» Upgrading Consul on Kubernetes

To upgrade Consul on Kubernetes, we follow the same pattern as generally upgrading Consul, except we can use the Helm chart to step through a rolling deploy. It is important to understand how to generally upgrade Consul before reading this section.

Upgrading Consul on Kubernetes will follow the same pattern: each server will be updated one-by-one. After that is successful, the clients will be updated in batches.

» Upgrading Consul Servers

To initiate the upgrade, change the server.image value to the desired Consul version. For illustrative purposes, the example below will use consul:123.456. Also, set the server.updatePartition value equal to the number of server replicas:

server:
  image: "consul:123.456"
  replicas: 3
  updatePartition: 3

The updatePartition value controls how many instances of the server cluster are updated. Only instances with an index greater than the updatePartition value are updated (zero-indexed). Therefore, by setting it equal to replicas, none should update yet.

Next, run the upgrade. You should run this with --dry-run first to verify the changes that will be sent to the Kubernetes cluster.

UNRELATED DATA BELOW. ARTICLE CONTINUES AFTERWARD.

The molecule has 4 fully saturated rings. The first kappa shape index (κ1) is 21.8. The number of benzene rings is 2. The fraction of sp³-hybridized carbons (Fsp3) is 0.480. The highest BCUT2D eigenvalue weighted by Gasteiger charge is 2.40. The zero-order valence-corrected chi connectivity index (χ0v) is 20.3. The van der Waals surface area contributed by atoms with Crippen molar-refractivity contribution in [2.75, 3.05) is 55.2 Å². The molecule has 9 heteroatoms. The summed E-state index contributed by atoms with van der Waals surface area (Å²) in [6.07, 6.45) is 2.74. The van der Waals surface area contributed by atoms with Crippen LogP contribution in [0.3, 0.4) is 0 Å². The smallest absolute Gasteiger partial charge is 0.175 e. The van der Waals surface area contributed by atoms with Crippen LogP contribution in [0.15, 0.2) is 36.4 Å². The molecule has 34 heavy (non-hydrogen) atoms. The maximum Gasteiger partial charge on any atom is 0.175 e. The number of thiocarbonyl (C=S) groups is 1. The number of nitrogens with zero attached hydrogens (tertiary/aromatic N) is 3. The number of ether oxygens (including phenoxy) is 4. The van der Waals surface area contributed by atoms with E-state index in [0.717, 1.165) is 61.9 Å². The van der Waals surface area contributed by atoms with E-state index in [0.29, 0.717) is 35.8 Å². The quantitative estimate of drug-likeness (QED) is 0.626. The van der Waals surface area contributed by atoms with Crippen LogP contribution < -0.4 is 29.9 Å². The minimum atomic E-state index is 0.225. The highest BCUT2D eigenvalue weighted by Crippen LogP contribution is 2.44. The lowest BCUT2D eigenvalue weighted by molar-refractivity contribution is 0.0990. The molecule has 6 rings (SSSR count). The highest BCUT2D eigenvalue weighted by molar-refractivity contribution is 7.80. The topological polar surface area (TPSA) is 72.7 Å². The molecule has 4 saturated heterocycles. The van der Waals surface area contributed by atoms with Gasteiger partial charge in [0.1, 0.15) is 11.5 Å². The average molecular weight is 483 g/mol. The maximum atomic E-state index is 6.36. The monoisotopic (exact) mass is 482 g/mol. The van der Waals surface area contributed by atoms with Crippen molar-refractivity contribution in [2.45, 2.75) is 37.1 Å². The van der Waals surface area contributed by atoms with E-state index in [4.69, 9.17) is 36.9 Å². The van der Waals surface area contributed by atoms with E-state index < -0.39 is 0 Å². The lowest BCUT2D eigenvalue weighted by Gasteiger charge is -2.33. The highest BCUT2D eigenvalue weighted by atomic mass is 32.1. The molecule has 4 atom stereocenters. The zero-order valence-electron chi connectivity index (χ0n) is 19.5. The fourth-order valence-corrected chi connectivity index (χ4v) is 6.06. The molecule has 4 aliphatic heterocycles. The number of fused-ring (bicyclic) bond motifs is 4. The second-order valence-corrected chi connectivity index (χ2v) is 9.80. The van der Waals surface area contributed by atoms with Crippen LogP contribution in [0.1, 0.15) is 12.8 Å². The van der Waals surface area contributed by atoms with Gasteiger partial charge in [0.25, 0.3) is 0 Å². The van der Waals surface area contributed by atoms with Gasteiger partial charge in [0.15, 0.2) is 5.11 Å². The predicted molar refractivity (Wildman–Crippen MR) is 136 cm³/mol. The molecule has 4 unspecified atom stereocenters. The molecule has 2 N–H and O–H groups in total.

$ helm upgrade consul ./
...

This should cause no changes (although the resource will be updated). If everything is stable, begin by decreasing the updatePartition value by one, and running helm upgrade again. This should cause the first Consul server to be stopped and restarted with the new image.

Wait until the Consul server cluster is healthy again (30s to a few minutes) then decrease updatePartition and upgrade again. Continue until updatePartition is 0. At this point, you may remove the updatePartition configuration. Your server upgrade is complete.

» Upgrading Consul Clients

With the servers upgraded, it is time to upgrade the clients. To upgrade the clients, set the client.image value to the desired Consul version. Then, run helm upgrade. This will upgrade the clients in batches, waiting until the clients come up healthy before continuing.

» Configuring TLS on an Existing Cluster

If you already have a Consul cluster deployed on Kubernetes and would like to turn on TLS for internal Consul communication, please see Configuring TLS on an Existing Cluster.